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New Jazz Composition Celebrates 30 Years of Harlem’s History
August 17 and 19th performances will pay tribute to the legendary Max Roach

Craig Harris
Craig S. Harris

Columbia University has teamed up with Community Works, a leading arts-education organization and New Heritage Theatre Group, the oldest not-for-profit Black theater in New York City, to co-sponsor the Public Spaces presentations of a new evening-length jazz composition called TriHarLenium, by world-renowned composer and jazz trombonist Craig S. Harris.

TriHarLenium, described by Harris as a sound portrait of his Harlem neighborhood, honors the history and evolution of this rich community from 1976 to 2006. Beginning Friday, August 17, TriHarLenium will have five performances in and around Upper Manhattan. The performances will interweave the vocals and instruments of Harris’ Nation of Imagination band with different special guest performers at each venue.

Performances

August 17, 2007, 6:00 p.m.
Lincoln Center Out of Doors
Columbus Ave. between 62nd Street and 66th Street

August 19, 2007, 3:00 p.m.
A Great Day in Harlem, 135th Street Stage

August 23, 2007, 6:30 p.m.
Morningside Park
114th Street and Morningside Avenue

September 6, 2007, 5:30 p.m.
Apollo Stage
Adam Clayton Powell Jr. State Office Building, 163 West 125th Street and Adam Clayton Powell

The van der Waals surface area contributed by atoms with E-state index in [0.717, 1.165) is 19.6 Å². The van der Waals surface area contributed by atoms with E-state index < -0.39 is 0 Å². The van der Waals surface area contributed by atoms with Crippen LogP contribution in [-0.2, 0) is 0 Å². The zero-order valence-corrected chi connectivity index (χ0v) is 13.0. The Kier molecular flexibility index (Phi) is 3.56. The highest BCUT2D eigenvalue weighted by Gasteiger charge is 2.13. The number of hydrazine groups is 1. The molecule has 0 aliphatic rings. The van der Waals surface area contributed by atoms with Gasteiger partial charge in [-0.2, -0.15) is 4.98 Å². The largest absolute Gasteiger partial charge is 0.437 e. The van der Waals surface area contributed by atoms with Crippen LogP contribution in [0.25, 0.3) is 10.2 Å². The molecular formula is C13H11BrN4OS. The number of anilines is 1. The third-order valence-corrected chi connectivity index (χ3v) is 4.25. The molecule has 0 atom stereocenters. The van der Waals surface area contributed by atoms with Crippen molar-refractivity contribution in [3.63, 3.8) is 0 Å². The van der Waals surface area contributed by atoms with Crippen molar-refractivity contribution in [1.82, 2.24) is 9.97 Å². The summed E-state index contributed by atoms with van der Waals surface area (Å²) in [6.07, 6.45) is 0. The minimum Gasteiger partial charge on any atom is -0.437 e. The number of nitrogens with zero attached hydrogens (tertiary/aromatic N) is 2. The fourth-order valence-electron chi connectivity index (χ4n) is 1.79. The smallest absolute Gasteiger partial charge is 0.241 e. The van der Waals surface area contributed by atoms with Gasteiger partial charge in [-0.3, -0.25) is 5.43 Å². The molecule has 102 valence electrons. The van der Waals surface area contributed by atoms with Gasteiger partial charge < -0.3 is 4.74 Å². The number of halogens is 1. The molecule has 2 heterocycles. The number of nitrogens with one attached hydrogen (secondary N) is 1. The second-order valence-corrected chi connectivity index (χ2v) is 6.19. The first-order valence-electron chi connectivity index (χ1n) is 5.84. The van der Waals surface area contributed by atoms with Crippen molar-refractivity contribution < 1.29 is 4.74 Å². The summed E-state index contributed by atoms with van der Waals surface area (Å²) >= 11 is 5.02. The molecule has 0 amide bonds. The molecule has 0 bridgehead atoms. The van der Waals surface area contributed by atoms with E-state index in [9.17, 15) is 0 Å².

The Public Spaces Concert Series builds upon four symposia/performances held from November 2006 to February 2007 in which diverse panels of artists, scholars, historians, community activists, clergy, and other prominent Harlemites shared their reflections of the community's past thirty years.

Performances on Friday August 17 and Sunday August 19 will be dedicated to the memory of Max Roach, the legendary jazz drummer, who died on Thursday, Aug. 16, at the age of 83.

Columbia professor Robert O’Meally, founder of the Columbia Center for Jazz Studies, has been working with Harris, Voza Rivers, executive producer of New Heritage Theatre Group, and Barbara Horowitz, founder and president of Community Works, to bring scholarly and historical context to the public around the creation of TriHarLenium.

To further capture the history of TriHarLenium, Professor Jamal Joseph, filmmaker, writer, producer, and chair of Columbia University’s School of the Arts film division, has documented the project. Clips from his film will be shown at selected performances. 

The first performance on August 17, at the Lincoln Center Out of Doors Festival, will feature an introduction and historical analysis by Professor Farah Griffin, who teaches in the department of English and Comparative Literature at Columbia and is Associate Director of the Center for Jazz Studies.  All of the performances listed above are free and open to the public.

– Written by Anne Burt. Photograph by Hubert Williams.

Published: Aug. 16, 2007
Last modified: Aug 17, 2007